That's me. Not that I'm any kind of savant, but my corpus callosum isn't doing a very good job of keeping things from firing randomly across the hemispheres. I'm just walking around this to see if we can find a place to climb inside and explore it.

Hey, how come I have to do all the work? I can't figure this out, but that shouldn't keep you from solving the mystery from the bazillion disjointed analogies I throw out.

Oh, there is just one more thing . . .
This is just a continuation of the same thing as above, but I needed a break, so I'm sure you did, too.

What started out sounding like an appeal to "Keep it real," is actually just the opposite. It's an appeal to keep the magic. When you find out about Santa Claus you're wiser, but are you happier?

Here's what I think I mean . . .

Don't open your Christmas presents early. Preserve the magic. Don't take things that are special and make them vulgar, vulgar in the true meaning of the word, which is "common."

I'm not saying keep believing in Santa Claus, but I am saying keep believing in Christmas.

For those of you who don't get my fishing metaphors (Partly Cloudy with a Chance of Meatballs . . . never mind): Don't render the beautiful common and don't let reality distract from the beauty.

Okay, that's the end of that point, but I'm too lazy to insert another break. Besides, I said one more thing.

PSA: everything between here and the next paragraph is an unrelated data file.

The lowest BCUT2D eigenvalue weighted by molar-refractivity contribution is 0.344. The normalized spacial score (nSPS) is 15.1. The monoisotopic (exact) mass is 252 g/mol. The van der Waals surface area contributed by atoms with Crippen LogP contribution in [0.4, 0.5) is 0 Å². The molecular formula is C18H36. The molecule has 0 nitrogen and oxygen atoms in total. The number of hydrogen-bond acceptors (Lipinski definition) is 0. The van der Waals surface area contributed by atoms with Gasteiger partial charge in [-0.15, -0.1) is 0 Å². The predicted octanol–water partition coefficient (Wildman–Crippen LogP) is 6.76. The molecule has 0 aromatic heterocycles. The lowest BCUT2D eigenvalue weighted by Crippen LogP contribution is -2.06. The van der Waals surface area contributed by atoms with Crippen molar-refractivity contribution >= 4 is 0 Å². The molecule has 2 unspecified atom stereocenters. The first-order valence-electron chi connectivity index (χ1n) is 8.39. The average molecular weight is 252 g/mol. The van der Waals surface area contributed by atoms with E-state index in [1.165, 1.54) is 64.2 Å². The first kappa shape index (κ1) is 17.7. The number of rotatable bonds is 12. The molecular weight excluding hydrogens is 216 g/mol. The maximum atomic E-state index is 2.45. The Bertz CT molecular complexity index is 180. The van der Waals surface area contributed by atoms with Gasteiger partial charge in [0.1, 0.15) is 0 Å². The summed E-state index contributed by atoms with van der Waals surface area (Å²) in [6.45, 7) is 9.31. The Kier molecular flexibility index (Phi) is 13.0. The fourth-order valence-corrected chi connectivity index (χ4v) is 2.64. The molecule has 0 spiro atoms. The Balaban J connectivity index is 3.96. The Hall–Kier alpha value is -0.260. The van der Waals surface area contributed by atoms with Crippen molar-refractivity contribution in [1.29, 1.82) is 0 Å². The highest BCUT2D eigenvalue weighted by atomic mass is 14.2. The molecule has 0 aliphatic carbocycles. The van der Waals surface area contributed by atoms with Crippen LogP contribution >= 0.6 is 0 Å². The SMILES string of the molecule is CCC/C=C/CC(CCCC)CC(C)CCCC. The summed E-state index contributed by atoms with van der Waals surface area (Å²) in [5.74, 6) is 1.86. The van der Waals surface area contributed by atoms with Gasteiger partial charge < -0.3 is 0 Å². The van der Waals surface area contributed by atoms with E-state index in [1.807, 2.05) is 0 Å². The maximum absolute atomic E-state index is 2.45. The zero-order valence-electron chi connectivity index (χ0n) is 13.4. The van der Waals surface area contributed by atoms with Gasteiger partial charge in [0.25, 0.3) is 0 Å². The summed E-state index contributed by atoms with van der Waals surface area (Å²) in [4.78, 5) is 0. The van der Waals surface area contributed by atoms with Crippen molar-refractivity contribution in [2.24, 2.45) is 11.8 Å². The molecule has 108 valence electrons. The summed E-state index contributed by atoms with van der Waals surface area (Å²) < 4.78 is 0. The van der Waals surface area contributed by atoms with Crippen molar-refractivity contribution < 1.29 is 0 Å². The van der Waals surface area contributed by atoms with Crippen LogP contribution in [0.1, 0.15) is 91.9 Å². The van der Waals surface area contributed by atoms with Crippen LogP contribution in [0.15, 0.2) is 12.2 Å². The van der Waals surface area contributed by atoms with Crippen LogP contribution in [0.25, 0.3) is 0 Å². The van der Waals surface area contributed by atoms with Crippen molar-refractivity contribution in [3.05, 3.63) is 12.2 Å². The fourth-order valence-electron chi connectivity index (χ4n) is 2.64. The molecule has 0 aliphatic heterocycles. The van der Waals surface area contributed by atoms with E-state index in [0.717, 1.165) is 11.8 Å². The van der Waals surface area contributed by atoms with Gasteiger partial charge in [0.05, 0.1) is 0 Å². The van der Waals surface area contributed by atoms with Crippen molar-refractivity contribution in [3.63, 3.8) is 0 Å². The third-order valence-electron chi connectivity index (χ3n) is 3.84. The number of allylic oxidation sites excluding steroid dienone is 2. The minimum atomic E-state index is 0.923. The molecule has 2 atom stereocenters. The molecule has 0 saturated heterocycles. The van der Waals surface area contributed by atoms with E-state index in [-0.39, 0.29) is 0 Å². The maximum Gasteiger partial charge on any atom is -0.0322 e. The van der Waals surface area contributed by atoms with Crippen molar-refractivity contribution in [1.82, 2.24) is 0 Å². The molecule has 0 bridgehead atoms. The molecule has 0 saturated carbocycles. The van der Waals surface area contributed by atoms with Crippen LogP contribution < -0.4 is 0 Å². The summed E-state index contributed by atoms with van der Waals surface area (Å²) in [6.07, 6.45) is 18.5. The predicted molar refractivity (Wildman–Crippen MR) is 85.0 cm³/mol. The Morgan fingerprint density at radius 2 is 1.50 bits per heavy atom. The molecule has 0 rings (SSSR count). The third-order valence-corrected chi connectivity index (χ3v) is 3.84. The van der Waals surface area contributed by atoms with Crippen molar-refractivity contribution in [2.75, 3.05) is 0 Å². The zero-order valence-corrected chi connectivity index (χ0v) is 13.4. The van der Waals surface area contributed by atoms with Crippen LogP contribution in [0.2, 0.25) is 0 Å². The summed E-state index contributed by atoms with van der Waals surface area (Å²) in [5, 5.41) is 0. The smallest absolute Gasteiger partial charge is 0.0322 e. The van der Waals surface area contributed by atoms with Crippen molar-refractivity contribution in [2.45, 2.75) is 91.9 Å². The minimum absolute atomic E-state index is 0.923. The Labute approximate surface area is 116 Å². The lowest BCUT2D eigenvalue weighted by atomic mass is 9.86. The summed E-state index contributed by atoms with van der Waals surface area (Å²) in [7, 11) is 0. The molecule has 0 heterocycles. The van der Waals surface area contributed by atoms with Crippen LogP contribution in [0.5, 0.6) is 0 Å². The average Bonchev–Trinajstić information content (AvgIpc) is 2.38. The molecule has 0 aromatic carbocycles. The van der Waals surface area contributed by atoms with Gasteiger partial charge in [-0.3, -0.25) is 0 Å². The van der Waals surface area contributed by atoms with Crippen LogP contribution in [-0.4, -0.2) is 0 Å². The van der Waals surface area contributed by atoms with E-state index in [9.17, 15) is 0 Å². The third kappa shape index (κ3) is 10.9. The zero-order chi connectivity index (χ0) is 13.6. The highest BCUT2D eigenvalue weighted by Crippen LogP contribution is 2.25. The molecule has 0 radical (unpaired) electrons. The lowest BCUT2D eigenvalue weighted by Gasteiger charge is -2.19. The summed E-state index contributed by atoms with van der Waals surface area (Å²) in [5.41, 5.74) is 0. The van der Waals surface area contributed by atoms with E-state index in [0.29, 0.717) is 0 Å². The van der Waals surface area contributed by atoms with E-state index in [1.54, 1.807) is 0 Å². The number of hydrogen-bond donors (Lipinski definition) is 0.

Remember when you watched Burt Reynolds in Hooper and he was so charming because he'd get drunk and make a mess all over the house? In real life people aren't charming when they're drunk and being a slob doesn't really make you likable. But it's fun and entertaining to watch, as long as you don't try the stuff in real life. (You'll recall we talked about this before years ago, only I used the slob from Revenge of the Nerds.)

So here's where this ties in to the pasture metaphor and the whole continuum of morality deal. You watch Burt Reynolds get in a bar fight and you are entertained because you know it's not real. Same thing with watching Simpsons. You laugh at Bart's rudeness even though in real life you'd break the kid's jaw before you even had a split second to think about it.

The tie to the pasture allegory is when people see you laugh and assume you approve. You don't. You wouldn't tolerate the behavior in real life, but that doesn't keep you from finding it funny.

In real life the behavior is sickening and disgusting, but you know it's not real life. That's part of what makes it entertaining—the fact that it's confined to movies. If someone asks me "How are you?" and I say "Devastatingly handsome," that's funny, 'cause I'm hideous. If George Clooney said it, it would be awkward.